The "Third China" in the 21st Century

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The 1954 Hainan Incident: How Chinese fighter pilots caused another international incident, and how Chinese diplomats resolved it

April 12, 2001
China Business Intelligence


 April 12, 2001

By John J. Tkacik


Washington, April 12, 2001: Now that the Washington and Beijing have successfully passed the crisis point of this latest "Hainan Incident", I am reminded of another, eerily similar incident in July 1954. There are lessons from history about "keeping an even strain" that might have helped both Beijing and Washington deal more effectively with the crisis. In the end, decision-makers in Washington seem to have learned these lessons better than their counterparts in Beijing.

The 1949 Mukden Incident: Lessons of history from a previous U.S.-China hostage affair

April 9, 2001
China Business Intelligence

 Washington, D.C. April 9, 2001: A half century ago, Chinese communist troops held the staff and families of the U.S. Consulate General in Mukden (now Shenyang) hostage for over a year. Times were different then, but a look back into history gives insights into the mindset of China's present leaders. Internal politics paralyzed early decision-making in the Chinese leadership, while the State Department sought to downplay the issue in an effort to keep it from escalating.

Taiwan's Presidential Inauguration Democracy Rules

May 19, 2000
China OnLine

By John J. Tkacik

Mr. Chen Shui-bian will be sworn in as Taiwan's new president tomorrow because he played by the rules. Perhaps more than any other politician in Taiwan - or in China, for that matter - attorney Chen Shui-bian understands that democracy is played according to constitutional rules which legitimate both the political system and the leaders it elects. Although the President-elect is a firm believer in "Taiwan Independence," he was elected under the constitution of the "Republic of China," and - well - that makes him Chinese.

Fraying Nationalists Offer Taiwan's New President Greatest Challenge

March 20, 2000
China OnLine


By John J. Tkacik

 With the defeat of the Nationalist Party who have ruled the island since 1949, Taiwan's President-elect Chen Shui-bian has vastly more to worry about than Beijing's sullen silence or Washington's nagging as he prepares this Monday morning for his post-election transition meeting with top advisors and aides.

The 2000 Taiwan Election: Democracy on Steroids

March 17, 2000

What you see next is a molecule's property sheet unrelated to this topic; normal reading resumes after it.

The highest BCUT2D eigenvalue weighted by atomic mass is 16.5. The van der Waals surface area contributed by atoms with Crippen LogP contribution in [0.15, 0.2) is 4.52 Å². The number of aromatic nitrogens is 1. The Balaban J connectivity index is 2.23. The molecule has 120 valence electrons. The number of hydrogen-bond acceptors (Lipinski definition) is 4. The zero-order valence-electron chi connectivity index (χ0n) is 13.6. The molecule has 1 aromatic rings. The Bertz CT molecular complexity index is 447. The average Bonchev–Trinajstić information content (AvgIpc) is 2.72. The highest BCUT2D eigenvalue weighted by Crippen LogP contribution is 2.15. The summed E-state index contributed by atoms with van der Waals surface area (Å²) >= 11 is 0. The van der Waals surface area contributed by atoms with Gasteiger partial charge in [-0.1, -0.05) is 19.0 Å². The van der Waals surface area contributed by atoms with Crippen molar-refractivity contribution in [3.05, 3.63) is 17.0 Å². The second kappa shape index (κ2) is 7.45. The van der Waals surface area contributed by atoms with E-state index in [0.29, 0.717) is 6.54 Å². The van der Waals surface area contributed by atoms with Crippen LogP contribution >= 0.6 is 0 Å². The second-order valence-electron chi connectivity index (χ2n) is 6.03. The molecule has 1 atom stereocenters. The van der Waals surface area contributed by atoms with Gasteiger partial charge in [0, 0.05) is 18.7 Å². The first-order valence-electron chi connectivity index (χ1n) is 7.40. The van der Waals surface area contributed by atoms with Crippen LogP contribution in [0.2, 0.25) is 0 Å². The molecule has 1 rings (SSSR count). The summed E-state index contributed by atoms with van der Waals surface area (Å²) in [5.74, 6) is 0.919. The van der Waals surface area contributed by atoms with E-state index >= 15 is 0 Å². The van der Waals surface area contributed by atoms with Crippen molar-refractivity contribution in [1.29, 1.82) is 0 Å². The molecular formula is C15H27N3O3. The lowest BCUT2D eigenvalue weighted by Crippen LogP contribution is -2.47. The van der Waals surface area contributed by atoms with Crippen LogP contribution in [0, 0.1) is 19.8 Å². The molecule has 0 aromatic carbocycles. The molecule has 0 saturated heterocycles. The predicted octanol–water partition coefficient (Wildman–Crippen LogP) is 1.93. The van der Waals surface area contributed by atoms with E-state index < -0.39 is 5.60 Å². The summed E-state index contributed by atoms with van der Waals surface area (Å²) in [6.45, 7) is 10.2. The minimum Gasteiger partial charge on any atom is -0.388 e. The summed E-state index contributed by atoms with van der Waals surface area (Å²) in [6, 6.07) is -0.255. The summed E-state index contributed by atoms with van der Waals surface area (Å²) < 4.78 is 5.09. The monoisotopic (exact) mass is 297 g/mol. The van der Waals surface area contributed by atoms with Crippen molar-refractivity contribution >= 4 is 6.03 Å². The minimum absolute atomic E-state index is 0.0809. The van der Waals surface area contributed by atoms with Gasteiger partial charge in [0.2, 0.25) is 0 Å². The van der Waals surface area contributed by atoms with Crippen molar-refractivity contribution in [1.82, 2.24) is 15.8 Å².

China OnLine


By John J. Tkacik

Democracy in Taiwan is fully caffeinated. It tingles, makes you nervous, gets the blood pumping through the veins. Taiwan's 22 million people include 15 million voters -- of whom 75% are expected to vote tomorrow in the island's second presidential election.

The Ah-Bian Surprise?

March 16, 2000
China OnLine


 By John J. Tkacik

Is the Clinton Administration Still Committed to the “Six Assurances”?

February 18, 2000

 Washington's official policy toward Taiwan has been based on the "Taiwan Relations Act" – which takes precedence over the U.S.-China Communiques by virtue of its status as the "law of the land" – and by the lesser-known "Six Assurances." This paper describes the "Six Assurances" and assesses the Clinton Administration's faithfulness to these commitments made by a previous administration directly to the Taiwan government.

The "Six Assurances"

It Depends on What "One China" Means

September 13, 1999
The Washington Times

 By John J. Tkacik

Beijing Hardliners Gain Stronger Hand as China's WTO Hopes to Go Up in Smoke

May 11, 1999
China OnLine

 Hopes for China's quick entry into the World Trade Organization, or for it to achieve permanent "Normal Trade Relations" status, are going up in the smoke of China's pulverized Belgrade Embassy -- and the US Consul General's now burned-out residence in Chengdu.

Admiral Joseph Prueher's Name Floated as Next U.S. Ambassador to China

May 6, 1999
China OnLine

By John J. Tkacik

 The former Commander-in-Chief of the U.S. Pacific Command, Admiral Joseph Prueher, is back in the U.S.-China news, with Washington Post political columnist Al Kamen yesterday reporting the White House will name Prueher (pronounced pree-yer) to replace former U.S. Senator James Sasser as the next U.S. ambassador in Beijing.

A spokesman for the White House today would not confirm Kamen's report.

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